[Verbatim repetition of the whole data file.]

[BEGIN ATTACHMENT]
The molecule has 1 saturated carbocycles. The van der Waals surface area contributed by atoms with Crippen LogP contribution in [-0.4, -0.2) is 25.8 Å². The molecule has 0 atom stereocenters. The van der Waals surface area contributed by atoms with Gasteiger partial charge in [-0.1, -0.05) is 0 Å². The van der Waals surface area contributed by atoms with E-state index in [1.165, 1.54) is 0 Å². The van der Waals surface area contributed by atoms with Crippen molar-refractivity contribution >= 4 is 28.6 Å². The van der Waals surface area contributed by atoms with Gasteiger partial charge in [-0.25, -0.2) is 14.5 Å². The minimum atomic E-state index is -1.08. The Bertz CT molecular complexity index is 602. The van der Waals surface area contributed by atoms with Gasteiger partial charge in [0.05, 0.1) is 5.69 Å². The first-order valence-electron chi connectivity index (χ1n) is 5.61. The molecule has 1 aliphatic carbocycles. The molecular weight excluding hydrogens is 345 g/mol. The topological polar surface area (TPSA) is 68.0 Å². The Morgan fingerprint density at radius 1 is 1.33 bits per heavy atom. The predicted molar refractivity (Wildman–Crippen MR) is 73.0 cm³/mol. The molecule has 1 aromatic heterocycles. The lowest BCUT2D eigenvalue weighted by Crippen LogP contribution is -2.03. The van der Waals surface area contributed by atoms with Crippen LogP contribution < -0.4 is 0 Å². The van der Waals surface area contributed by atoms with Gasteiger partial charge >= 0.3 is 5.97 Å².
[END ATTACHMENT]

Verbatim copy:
The molecule has 1 saturated carbocycles. The van der Waals surface area contributed by atoms with Crippen LogP contribution in [-0.4, -0.2) is 25.8 Å². The molecule has 0 atom stereocenters. The van der Waals surface area contributed by atoms with Gasteiger partial charge in [-0.1, -0.05) is 0 Å². The van der Waals surface area contributed by atoms with E-state index in [1.165, 1.54) is 0 Å². The van der Waals surface area contributed by atoms with Crippen molar-refractivity contribution >= 4 is 28.6 Å². The van der Waals surface area contributed by atoms with Gasteiger partial charge in [-0.25, -0.2) is 14.5 Å². The minimum atomic E-state index is -1.08. The Bertz CT molecular complexity index is 602. The van der Waals surface area contributed by atoms with Gasteiger partial charge in [0.05, 0.1) is 5.69 Å². The first-order valence-electron chi connectivity index (χ1n) is 5.61. The molecule has 1 aliphatic carbocycles. The molecular weight excluding hydrogens is 345 g/mol. The topological polar surface area (TPSA) is 68.0 Å². The Morgan fingerprint density at radius 1 is 1.33 bits per heavy atom. The predicted molar refractivity (Wildman–Crippen MR) is 73.0 cm³/mol. The molecule has 1 aromatic heterocycles. The lowest BCUT2D eigenvalue weighted by Crippen LogP contribution is -2.03. The van der Waals surface area contributed by atoms with Crippen LogP contribution < -0.4 is 0 Å². The van der Waals surface area contributed by atoms with Gasteiger partial charge >= 0.3 is 5.97 Å².